The Dodgers had their annual end-of-season press conference at Dodger Stadium on Tuesday, much sooner than they planned for, which drove most of the questioning.
Andrew Friedman, the president of baseball operations, said manager Dave Roberts, who is under contract through 2025, would “100 percent” be back next year, and that he doesn’t expect changes to the coaching staff.
“I feel the expectations here are incredibly high, and that’s awesome. I love how passionate our fans are. Those expectations are shared by everyone that works here, in the front office, the coaches room, Dave, and our players,” Friedman said. “I personally don’t think the criticism that Dave has received has been fair. I think it’s human nature to want to point the finger at someone, and I feel like this was an organizational failure in the postseason.
“I feel like our regular season goal, we accomplished. We put ourselves in the very best position you can to go out and win 11 games in October. We didn’t come close to doing that.”
Full disclosure: I did not attend this press conference. On day six of a nasty cough and flu, I watched from home on television. Here are some other highlights.
Friedman said a big reason for the Dodgers’ failure in the NLDS was poor hitting with runners in scoring position. LA had just five hits in 34 at-bats, hitting .147/.262/.235.
He noted the Dodgers led baseball in “every statistical category with runners in scoring position” during the regular season, which is mostly true. They hit .270/.365/.459 with a 130 wRC+, leading the majors in batting average, on-base percentage, OPS (.825), wRC+, and plate appearances (1,709) with RISP, finishing a close second in slugging percentage (.459) to Atlanta (.463).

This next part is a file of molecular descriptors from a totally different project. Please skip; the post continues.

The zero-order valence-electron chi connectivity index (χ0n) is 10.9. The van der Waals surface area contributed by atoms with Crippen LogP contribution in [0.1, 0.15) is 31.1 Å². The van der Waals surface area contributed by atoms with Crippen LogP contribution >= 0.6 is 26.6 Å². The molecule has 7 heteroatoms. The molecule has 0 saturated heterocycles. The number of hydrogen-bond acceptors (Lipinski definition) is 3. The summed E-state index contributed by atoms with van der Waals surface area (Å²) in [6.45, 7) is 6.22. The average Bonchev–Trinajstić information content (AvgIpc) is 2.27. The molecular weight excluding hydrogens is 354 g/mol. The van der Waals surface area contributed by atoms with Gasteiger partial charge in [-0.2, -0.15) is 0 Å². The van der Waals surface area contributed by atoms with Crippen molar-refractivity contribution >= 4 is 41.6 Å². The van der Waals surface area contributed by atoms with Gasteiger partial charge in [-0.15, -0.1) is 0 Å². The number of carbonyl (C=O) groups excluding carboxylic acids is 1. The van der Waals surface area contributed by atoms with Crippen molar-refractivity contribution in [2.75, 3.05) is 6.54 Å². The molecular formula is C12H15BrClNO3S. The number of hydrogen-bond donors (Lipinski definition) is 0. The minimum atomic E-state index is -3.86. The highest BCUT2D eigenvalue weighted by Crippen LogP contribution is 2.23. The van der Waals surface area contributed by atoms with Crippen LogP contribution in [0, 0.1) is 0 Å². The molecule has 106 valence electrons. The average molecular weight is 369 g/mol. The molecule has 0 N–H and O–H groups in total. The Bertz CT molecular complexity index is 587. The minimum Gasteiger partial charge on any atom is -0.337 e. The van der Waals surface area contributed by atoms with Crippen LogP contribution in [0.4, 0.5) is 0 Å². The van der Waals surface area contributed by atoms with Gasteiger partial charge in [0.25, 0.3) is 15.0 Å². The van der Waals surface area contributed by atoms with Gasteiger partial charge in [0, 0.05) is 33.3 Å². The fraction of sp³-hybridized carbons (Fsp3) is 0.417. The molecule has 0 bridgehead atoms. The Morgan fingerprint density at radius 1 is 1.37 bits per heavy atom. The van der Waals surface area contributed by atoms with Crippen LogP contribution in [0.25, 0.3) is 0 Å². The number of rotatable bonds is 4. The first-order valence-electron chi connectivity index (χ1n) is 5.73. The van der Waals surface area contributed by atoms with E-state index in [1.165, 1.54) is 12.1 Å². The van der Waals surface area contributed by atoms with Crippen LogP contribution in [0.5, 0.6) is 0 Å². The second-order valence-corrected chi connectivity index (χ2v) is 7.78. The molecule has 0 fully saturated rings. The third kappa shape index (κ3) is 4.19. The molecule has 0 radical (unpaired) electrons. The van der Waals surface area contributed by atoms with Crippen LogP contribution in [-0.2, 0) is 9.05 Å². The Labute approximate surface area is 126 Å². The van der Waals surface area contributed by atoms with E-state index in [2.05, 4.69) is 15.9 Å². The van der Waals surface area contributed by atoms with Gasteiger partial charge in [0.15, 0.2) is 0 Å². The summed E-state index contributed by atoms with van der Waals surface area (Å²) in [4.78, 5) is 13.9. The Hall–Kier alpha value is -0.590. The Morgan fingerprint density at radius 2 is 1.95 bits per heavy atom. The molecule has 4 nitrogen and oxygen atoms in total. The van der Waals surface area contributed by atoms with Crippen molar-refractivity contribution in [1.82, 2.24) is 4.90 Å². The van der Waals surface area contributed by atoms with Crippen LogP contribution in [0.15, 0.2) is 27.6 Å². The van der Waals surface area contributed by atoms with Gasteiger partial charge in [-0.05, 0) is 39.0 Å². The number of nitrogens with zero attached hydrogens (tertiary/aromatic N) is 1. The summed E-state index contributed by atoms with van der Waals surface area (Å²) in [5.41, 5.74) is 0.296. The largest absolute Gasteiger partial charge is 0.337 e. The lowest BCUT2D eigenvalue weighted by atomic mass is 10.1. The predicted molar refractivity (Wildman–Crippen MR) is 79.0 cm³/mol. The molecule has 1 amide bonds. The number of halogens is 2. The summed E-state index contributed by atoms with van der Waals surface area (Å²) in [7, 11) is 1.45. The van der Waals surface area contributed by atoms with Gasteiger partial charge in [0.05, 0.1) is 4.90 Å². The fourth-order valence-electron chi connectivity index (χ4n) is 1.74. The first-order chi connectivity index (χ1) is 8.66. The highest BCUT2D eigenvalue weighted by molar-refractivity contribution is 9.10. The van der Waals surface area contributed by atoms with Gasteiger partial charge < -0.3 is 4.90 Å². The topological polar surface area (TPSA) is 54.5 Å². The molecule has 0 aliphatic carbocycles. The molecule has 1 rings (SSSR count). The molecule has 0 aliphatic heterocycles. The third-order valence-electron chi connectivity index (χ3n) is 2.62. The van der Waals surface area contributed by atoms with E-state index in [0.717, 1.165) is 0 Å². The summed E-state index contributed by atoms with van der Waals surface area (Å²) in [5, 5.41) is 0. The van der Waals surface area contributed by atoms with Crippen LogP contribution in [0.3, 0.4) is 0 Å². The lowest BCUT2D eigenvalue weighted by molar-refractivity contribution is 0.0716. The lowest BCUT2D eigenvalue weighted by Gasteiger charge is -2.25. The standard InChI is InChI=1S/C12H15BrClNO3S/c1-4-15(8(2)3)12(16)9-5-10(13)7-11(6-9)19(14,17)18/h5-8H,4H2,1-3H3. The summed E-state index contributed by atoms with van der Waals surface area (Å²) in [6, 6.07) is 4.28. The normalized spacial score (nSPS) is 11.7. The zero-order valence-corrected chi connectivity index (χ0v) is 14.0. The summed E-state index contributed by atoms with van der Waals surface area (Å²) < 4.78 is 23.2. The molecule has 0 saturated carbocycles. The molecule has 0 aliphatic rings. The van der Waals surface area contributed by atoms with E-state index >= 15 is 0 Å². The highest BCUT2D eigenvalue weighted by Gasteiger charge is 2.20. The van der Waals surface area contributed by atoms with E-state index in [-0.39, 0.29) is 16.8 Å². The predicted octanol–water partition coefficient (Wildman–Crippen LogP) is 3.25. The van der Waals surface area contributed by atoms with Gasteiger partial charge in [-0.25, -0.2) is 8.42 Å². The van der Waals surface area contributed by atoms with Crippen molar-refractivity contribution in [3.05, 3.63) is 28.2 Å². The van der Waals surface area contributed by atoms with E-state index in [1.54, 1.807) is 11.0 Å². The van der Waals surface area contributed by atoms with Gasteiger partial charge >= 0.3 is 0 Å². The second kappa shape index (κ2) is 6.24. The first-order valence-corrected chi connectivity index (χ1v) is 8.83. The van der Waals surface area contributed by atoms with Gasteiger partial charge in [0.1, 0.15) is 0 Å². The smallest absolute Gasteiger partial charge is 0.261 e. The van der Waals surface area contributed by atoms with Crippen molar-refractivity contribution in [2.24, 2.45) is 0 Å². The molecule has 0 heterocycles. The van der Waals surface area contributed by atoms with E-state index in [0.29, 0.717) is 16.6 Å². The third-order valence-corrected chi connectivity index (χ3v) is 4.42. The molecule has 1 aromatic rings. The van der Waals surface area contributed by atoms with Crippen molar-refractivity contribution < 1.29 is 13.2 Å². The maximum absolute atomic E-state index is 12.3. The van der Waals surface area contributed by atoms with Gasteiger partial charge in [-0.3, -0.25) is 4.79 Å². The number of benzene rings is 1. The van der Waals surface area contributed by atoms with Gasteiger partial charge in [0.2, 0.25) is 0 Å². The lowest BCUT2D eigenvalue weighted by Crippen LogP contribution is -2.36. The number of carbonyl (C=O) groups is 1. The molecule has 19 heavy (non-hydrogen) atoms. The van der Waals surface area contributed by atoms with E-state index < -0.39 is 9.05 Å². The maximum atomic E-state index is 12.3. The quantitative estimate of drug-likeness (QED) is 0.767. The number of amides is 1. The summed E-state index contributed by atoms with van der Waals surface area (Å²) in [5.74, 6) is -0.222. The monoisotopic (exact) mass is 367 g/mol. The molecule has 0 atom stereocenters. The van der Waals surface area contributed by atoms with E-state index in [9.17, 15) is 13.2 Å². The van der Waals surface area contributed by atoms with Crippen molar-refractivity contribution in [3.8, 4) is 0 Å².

“During the course of the season we had peaks and valleys with runners in scoring position, and this was a valley,” Friedman said. “The question is, is it baseball? Or are there things we can do to improve upon that?”
The Dodgers had more chances with runners in scoring position (42 plate appearances) than the Padres (38 PA), but San Diego’s hits were more timely even while hitting .206/.263/.265 in those situations.
“We had more opportunities than they did,” Friedman said. “They cashed in at a higher efficiency, and that’s why they’re playing tonight and why we’re sitting here today.”
The runners in scoring position woes in the NLDS turned back to Roberts and the coaching staff.
“If we felt like a different voice was going to help us cash in on those situations, than maybe we would [make a change at manager],” Friedman said. “I feel like Dave and his coaching staff did an incredible job to lead this team to 111 wins. I don’t feel like it was a switch they then turned off, or that the players needed a different voice in those games.”
As expected, things were kept mostly vague on the roster, with both Friedman and general manager Brandon Gomes noting they were not expecting to delve so deeply into the 2023 team so soon in October.
But one could glean a few things from their answers.
Last year, the Dodgers did not offer Clayton Kershaw a qualifying offer, not wanting to accelerate his decision, especially with Kershaw facing so much uncertainty coming off an elbow injury. But this year, Kershaw is healthy, and is choice is basically whether he wants to continue pitching or stay home with his family.
“From our standpoint, nothing has changed. My strong hope is that Clayton Kershaw is pitching here next year,” Friedman said. “But like I said last year, for him to take the time and put his head together with Ellen and figure out what makes the most sense for their family is what we’re going to afford them the time to do.
“Whether it’s a decision they make quickly, or it takes some time, I’m not sure of that right now.”
On the possibility of non-tendering Cody Bellinger, who has one more year of salary arbitration and made $17 million in 2022 while hitting .210//265/.389 with an 83 wRC+, Gomes said, “Belli’s had spurts of being really successful throughout the season. His elite defense had continued to be there. We still think there’s upside, so those are discussions we’re going to have moving forward.”
Justin Turner has a $16-million team option with a $2-million buyout, which the team will have to make a decision on within five days after the World Series ends. The team did not tip its hand here.
“He’s been a huge part of our success, and has been right in the thick of everything for as long as I’ve been here,” Friedman said. “But answering definitively about what next year’s team is gonna look like it’s just really difficult right now.”